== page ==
Crestwood is under attack – and the player is to blame. Cast as the Inquisitor, head of an order dedicated to uncovering the cause of a fresh batch of trouble in Ferelden, we have established a keep in the beautiful rolling countryside around the small, rural village. This has attracted the attention of the puritanical Red Templars, one of two warring factions (the other being the Mages) whose differences provide the polarised moral and philosophical positions from which, we imagine, many of Inquisition’s major decisions will emerge.
For now, though, starker, more immediate choices have been forced upon us. The Red Templars have only attacked Crestwood to divert the Inquisition’s forces from the keep, and have already cut down a scout team sent out to aid the hamlet. So, do you send more men to protect Crestwood? Recall everyone to the keep, leaving the wounded behind? Or do you leave some men to defend your wounded soldiers? “What we’re asking you,” producer Cameron Lee explains, “is what kind of leader do you want to be?”
Meanwhile, BioWare has been asking itself what kind of game it wants to make. Inquisition might be a sequel, but not to the game you’d expect. The budget-constricted, single-character-focused misfire that was Dragon Age 2 has been forgotten, it seems, and BioWare is instead crafting a game that – right down to that subtitle – serves more as a sequel to Dragon Age: Origins than its immediate predecessor.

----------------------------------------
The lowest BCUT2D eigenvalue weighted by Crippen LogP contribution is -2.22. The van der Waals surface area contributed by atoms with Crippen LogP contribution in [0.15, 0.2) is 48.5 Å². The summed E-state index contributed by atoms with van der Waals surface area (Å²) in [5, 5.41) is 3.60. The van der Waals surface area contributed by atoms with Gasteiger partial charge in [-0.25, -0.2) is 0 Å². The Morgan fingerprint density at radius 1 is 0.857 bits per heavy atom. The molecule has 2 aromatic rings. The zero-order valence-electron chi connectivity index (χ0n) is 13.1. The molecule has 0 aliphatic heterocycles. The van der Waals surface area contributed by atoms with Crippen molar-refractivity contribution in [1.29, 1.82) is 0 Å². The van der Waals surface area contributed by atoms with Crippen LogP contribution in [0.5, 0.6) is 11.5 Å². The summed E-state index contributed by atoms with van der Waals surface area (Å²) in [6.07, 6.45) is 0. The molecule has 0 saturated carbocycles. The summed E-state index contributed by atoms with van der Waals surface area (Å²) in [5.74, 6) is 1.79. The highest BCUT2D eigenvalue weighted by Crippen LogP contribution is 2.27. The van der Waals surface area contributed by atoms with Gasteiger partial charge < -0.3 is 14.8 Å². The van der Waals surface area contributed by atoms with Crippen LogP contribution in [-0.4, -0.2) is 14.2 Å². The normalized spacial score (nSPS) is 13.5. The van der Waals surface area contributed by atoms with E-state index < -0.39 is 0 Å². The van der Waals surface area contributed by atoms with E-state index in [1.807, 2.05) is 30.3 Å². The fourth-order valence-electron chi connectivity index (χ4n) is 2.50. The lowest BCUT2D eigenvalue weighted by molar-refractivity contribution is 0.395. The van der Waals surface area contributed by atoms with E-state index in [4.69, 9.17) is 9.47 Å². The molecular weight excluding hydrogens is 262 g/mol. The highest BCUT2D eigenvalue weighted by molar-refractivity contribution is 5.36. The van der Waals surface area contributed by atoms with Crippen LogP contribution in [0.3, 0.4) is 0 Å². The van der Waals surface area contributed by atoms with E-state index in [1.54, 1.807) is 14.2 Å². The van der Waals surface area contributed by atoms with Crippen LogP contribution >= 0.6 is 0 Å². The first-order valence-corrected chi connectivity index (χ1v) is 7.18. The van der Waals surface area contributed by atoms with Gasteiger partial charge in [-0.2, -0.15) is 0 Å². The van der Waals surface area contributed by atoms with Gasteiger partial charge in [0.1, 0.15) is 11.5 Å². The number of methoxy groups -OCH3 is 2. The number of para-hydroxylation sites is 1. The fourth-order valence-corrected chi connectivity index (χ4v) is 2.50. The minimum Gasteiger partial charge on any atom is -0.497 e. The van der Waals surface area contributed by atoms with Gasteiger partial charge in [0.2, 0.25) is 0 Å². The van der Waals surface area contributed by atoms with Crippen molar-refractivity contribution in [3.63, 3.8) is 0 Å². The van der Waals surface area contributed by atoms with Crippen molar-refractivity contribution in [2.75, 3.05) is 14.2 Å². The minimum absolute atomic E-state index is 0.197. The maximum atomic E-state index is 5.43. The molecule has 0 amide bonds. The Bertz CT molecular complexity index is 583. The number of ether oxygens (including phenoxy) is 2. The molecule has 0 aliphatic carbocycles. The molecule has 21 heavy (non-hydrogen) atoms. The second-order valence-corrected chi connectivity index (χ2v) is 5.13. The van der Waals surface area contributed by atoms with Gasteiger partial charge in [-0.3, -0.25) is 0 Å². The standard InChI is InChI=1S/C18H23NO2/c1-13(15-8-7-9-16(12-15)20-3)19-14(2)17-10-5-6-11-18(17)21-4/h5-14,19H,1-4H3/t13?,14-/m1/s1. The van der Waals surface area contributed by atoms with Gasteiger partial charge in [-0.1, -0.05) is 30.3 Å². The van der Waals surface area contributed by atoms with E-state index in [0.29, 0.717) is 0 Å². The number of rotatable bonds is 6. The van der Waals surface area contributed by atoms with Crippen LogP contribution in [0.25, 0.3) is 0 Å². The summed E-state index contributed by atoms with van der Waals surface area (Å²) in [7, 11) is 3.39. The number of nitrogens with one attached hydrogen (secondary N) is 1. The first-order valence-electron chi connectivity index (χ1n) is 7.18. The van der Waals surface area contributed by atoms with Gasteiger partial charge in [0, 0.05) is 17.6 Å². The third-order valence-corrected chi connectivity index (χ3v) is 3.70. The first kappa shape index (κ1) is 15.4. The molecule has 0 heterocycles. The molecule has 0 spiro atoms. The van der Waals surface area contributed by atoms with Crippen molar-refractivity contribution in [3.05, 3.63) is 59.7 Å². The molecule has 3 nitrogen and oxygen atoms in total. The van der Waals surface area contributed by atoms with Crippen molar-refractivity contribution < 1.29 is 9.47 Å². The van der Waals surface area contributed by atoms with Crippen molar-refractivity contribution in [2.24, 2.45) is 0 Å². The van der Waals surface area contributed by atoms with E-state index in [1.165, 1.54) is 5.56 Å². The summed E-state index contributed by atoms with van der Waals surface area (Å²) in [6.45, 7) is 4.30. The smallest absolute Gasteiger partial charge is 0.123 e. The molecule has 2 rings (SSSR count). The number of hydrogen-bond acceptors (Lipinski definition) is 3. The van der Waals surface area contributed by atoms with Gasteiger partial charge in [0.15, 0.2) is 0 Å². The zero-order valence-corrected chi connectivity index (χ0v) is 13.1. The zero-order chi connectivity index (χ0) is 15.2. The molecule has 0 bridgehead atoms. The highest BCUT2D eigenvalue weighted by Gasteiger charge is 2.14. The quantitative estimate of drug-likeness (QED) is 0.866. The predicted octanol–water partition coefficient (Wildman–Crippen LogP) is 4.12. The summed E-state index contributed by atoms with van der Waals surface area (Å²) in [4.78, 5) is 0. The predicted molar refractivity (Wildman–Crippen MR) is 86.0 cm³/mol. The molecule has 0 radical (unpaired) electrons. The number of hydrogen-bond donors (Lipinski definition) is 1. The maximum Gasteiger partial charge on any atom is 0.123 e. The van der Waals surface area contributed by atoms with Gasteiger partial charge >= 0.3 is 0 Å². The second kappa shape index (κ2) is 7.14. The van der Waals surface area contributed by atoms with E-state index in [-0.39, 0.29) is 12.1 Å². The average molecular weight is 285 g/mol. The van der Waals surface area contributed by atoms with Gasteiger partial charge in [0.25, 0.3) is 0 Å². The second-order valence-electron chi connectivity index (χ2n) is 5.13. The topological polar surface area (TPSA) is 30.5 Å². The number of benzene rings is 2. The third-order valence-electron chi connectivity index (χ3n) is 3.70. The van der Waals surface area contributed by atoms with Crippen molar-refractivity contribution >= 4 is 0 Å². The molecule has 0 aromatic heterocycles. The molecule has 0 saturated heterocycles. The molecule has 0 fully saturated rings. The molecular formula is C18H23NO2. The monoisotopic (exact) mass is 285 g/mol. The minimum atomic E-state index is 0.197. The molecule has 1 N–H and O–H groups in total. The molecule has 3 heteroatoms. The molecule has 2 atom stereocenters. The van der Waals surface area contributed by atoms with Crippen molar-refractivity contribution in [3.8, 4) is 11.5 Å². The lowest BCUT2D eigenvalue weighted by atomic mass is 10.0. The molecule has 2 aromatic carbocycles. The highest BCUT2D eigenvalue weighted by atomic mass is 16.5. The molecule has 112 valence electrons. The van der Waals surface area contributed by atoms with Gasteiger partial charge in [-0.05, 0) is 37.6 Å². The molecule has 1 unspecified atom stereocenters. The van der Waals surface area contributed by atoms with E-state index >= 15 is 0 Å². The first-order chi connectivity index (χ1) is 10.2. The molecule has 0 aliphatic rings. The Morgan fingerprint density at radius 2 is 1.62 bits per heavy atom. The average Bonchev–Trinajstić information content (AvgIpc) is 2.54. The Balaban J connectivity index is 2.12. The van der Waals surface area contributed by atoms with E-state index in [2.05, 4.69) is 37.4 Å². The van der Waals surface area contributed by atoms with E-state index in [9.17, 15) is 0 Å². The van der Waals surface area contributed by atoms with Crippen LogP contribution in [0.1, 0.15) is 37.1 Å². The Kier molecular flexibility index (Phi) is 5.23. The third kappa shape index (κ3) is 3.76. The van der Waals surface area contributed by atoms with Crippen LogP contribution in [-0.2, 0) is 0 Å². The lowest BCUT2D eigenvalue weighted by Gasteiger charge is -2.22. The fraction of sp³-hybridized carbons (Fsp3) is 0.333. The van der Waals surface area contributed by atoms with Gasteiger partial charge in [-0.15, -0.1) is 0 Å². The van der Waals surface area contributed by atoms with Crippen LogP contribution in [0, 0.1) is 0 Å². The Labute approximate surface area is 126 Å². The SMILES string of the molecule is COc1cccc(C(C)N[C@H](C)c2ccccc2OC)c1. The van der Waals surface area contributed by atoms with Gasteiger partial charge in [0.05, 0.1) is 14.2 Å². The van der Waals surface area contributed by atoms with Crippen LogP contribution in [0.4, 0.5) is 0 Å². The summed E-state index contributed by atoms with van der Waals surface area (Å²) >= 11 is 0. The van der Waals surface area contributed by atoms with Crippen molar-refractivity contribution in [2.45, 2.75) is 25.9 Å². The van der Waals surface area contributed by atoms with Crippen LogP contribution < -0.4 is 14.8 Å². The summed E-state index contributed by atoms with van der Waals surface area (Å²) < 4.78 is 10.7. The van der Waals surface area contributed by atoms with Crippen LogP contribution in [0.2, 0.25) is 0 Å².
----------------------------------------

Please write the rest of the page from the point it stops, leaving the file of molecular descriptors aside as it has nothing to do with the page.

You can choose between character races once again (as well the standard Human, Elf, Dwarf triumvirate, Dragon Age’s horned Qunari are playable for the first time) and the top-down, PC-friendly tactical view has been restored to combat, allowing you to freeze time, queue instructions and plan complex manoeuvres from a bird’s-eye view of the battlefield. Whatever you made of Dragon Age 2’s more focused story, it restricted choices in a series built around them.
In this first look at BioWare’s next-gen RPG, we choose to leave both the wounded soldiers and the village behind, much to the consternation of our party members. It’s a pragmatic decision, motivated by a desire to defend the keep and maintain control of the region, but as we crest a hillside and see Templars razing Crestwood to the ground, you could hardly call it the right one.
We can’t stop to aid Crestwood because we’re in a hurry: Inquisition’s maps are sprawling and expansive, thanks to DICE’s Frostbite engine, and the “medium-sized” area we’re currently viewing takes at least 15 minutes to cross on foot. Along the way we see another advantage of using Frostbite: destructibility. We spy some of the longboats the Templars have been using to cut short their journey to the keep and, with the aid of a few firebombs, torch the lot.
Fantasy worlds can often feel like static, sterile (if gaudily themed) arenas for numbers-based contact, so this physicality is intriguing, and should dovetail effectively with the tactical view, which gives players time to properly scrutinise the battlefield.
At one point a battle is swiftly ended when the player orders a party member to send a jolt of icy magic into the foundations of the rickety structure some archers are perched on.
It’s a return to the potential of the first game, then, with the tech to realise it, a strong theme of leadership, and a commitment to showing the consequences of choices. With the battle done, and the Inquisition keep saved, we head wearily back to the village of Crestwood, only to find nothing but corpses and scorched earth when we get there.